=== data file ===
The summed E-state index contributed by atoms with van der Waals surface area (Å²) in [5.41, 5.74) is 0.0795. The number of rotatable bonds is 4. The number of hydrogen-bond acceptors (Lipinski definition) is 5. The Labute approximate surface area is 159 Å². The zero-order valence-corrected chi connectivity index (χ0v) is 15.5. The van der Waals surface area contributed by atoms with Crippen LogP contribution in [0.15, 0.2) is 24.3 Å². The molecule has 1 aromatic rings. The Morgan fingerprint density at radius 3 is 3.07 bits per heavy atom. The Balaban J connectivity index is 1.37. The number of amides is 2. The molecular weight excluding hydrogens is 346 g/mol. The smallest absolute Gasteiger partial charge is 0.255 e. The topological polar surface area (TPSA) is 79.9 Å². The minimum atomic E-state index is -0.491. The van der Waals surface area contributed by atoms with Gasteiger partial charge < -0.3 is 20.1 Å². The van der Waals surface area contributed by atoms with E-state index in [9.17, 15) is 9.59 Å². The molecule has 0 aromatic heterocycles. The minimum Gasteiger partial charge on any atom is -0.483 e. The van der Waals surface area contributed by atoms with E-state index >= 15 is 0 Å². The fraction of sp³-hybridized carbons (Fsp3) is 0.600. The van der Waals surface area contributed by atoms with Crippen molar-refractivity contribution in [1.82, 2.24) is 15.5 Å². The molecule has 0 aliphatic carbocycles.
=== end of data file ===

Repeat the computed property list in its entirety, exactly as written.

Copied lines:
The summed E-state index contributed by atoms with van der Waals surface area (Å²) in [5.41, 5.74) is 0.0795. The number of rotatable bonds is 4. The number of hydrogen-bond acceptors (Lipinski definition) is 5. The Labute approximate surface area is 159 Å². The zero-order valence-corrected chi connectivity index (χ0v) is 15.5. The van der Waals surface area contributed by atoms with Crippen LogP contribution in [0.15, 0.2) is 24.3 Å². The molecule has 1 aromatic rings. The Morgan fingerprint density at radius 3 is 3.07 bits per heavy atom. The Balaban J connectivity index is 1.37. The number of amides is 2. The molecular weight excluding hydrogens is 346 g/mol. The smallest absolute Gasteiger partial charge is 0.255 e. The topological polar surface area (TPSA) is 79.9 Å². The minimum atomic E-state index is -0.491. The van der Waals surface area contributed by atoms with Gasteiger partial charge < -0.3 is 20.1 Å². The van der Waals surface area contributed by atoms with E-state index in [9.17, 15) is 9.59 Å². The molecule has 0 aromatic heterocycles. The minimum Gasteiger partial charge on any atom is -0.483 e. The van der Waals surface area contributed by atoms with E-state index >= 15 is 0 Å². The fraction of sp³-hybridized carbons (Fsp3) is 0.600. The van der Waals surface area contributed by atoms with Crippen molar-refractivity contribution in [1.82, 2.24) is 15.5 Å². The molecule has 0 aliphatic carbocycles.